Province of Pennsylvania

The Province of Pennsylvania, also known as the Pennsylvania Colony, was a British North American colony founded by William Penn after receiving a land grant from Charles II of England in 1681. The name Pennsylvania ("Penn's Woods") refers to William's father, Admiral Sir William Penn.

Province of Pennsylvania
1681–1776
Map of the Province of Pennsylvania
Status
CapitalPhiladelphia
Official languagesEnglish, Pennsylvania German
GovernmentProprietary Colony
Monarch 
 1681–1685
Charles II
 1685–1688
James II
 1689–1702
William III & Mary II
 1702–1714
Anne
 1714–1727
George I
 1727–1760
George II
 1760–1776
George III
Lieutenant Governor 
 1681–1682
William Markham
 1773-1776
John Penn
LegislaturePennsylvania Provincial Assembly
 Upper house
Pennsylvania Provincial Council
 Lower house
Pennsylvania General Assembly
History 
 Land grant by Charles II of England to William Penn
March 4 1681
July 4 1776
CurrencyPennsylvania pound
Preceded by
Succeeded by
New Netherland
Pennsylvania 
Today part ofUnited States

The Province of Pennsylvania was one of the two major Restoration colonies. The proprietary colony's charter remained in the hands of the Penn family until they were ousted by the American Revolution, when the Commonwealth of Pennsylvania was created and became one of the original thirteen states. "The lower counties on Delaware," a separate colony within the province, broke away during the American Revolution as "the Delaware State" and was also one of the original thirteen states.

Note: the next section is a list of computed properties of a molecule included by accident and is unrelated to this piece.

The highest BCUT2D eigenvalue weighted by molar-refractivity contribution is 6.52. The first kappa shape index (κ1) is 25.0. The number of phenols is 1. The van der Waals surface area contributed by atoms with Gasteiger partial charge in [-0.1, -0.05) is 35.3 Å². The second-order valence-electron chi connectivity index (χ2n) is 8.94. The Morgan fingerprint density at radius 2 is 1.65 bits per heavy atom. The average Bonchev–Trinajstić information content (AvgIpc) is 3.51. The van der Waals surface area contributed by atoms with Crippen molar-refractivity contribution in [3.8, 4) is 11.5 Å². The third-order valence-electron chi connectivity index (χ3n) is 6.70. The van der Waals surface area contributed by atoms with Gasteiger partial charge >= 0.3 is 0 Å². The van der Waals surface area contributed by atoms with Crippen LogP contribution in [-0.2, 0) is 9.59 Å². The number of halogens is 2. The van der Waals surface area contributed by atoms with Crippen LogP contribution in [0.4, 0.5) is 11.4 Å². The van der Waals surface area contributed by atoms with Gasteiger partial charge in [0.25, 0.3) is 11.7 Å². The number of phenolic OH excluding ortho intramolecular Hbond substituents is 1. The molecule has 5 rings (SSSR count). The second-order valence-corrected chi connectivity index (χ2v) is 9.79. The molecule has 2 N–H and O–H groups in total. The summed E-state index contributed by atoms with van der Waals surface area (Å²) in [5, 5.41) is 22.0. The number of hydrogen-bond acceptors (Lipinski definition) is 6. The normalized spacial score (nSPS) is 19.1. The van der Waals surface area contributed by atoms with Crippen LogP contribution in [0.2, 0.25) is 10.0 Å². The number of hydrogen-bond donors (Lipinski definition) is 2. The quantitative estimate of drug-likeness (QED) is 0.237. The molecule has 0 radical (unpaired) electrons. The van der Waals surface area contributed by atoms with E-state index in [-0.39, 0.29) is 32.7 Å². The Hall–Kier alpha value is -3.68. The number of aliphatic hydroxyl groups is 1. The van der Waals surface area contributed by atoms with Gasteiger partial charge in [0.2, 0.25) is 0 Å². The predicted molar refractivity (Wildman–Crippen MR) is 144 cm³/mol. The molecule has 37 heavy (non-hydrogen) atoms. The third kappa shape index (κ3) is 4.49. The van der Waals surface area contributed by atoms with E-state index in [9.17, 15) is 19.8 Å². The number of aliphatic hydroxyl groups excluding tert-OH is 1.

The colony attracted Quakers, Germans, and Scots-Irish frontiersmen. The Lenape promoted peace with the Quakers. However, wars eventually broke out after William Penn and Tamanend were no longer living. Lenape beliefs were demonized by the Quakers even though the latter had come seeking religious freedom in the first place.[1] Philadelphia became a major port and commercial city.[2]


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